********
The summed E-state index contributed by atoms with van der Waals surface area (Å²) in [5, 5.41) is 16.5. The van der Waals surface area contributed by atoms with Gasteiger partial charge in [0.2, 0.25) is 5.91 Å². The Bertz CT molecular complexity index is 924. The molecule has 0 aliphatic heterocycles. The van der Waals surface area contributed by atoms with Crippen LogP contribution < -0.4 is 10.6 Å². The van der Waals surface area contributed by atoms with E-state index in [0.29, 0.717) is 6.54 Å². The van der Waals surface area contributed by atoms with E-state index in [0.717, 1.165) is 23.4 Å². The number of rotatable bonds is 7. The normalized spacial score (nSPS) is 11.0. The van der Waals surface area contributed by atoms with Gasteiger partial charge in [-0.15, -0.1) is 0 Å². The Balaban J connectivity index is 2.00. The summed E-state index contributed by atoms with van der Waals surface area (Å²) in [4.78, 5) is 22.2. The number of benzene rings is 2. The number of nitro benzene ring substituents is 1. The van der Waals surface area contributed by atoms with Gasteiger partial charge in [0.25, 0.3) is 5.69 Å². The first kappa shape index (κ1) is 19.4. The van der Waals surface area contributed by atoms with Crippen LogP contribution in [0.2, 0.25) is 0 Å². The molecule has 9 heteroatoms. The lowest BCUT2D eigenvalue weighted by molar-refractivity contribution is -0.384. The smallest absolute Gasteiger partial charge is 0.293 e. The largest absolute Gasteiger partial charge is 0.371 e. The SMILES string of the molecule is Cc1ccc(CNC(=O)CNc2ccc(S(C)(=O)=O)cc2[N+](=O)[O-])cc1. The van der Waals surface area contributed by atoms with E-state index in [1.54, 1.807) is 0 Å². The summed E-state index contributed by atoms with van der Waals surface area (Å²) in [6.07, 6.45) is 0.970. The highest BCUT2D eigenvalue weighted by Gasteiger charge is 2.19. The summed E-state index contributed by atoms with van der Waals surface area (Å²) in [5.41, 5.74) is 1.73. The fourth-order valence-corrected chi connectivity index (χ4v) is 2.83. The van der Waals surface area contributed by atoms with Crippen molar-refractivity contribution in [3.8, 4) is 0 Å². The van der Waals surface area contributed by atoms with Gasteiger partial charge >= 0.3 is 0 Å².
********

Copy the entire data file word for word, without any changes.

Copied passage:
The summed E-state index contributed by atoms with van der Waals surface area (Å²) in [5, 5.41) is 16.5. The van der Waals surface area contributed by atoms with Gasteiger partial charge in [0.2, 0.25) is 5.91 Å². The Bertz CT molecular complexity index is 924. The molecule has 0 aliphatic heterocycles. The van der Waals surface area contributed by atoms with Crippen LogP contribution < -0.4 is 10.6 Å². The van der Waals surface area contributed by atoms with E-state index in [0.29, 0.717) is 6.54 Å². The van der Waals surface area contributed by atoms with E-state index in [0.717, 1.165) is 23.4 Å². The number of rotatable bonds is 7. The normalized spacial score (nSPS) is 11.0. The van der Waals surface area contributed by atoms with Gasteiger partial charge in [-0.15, -0.1) is 0 Å². The Balaban J connectivity index is 2.00. The summed E-state index contributed by atoms with van der Waals surface area (Å²) in [4.78, 5) is 22.2. The number of benzene rings is 2. The number of nitro benzene ring substituents is 1. The van der Waals surface area contributed by atoms with Gasteiger partial charge in [0.25, 0.3) is 5.69 Å². The first kappa shape index (κ1) is 19.4. The van der Waals surface area contributed by atoms with Crippen LogP contribution in [0.2, 0.25) is 0 Å². The molecule has 9 heteroatoms. The lowest BCUT2D eigenvalue weighted by molar-refractivity contribution is -0.384. The smallest absolute Gasteiger partial charge is 0.293 e. The largest absolute Gasteiger partial charge is 0.371 e. The SMILES string of the molecule is Cc1ccc(CNC(=O)CNc2ccc(S(C)(=O)=O)cc2[N+](=O)[O-])cc1. The van der Waals surface area contributed by atoms with E-state index in [1.54, 1.807) is 0 Å². The summed E-state index contributed by atoms with van der Waals surface area (Å²) in [6.07, 6.45) is 0.970. The highest BCUT2D eigenvalue weighted by Gasteiger charge is 2.19. The summed E-state index contributed by atoms with van der Waals surface area (Å²) in [5.41, 5.74) is 1.73. The fourth-order valence-corrected chi connectivity index (χ4v) is 2.83. The van der Waals surface area contributed by atoms with Crippen molar-refractivity contribution in [3.8, 4) is 0 Å². The van der Waals surface area contributed by atoms with Gasteiger partial charge >= 0.3 is 0 Å².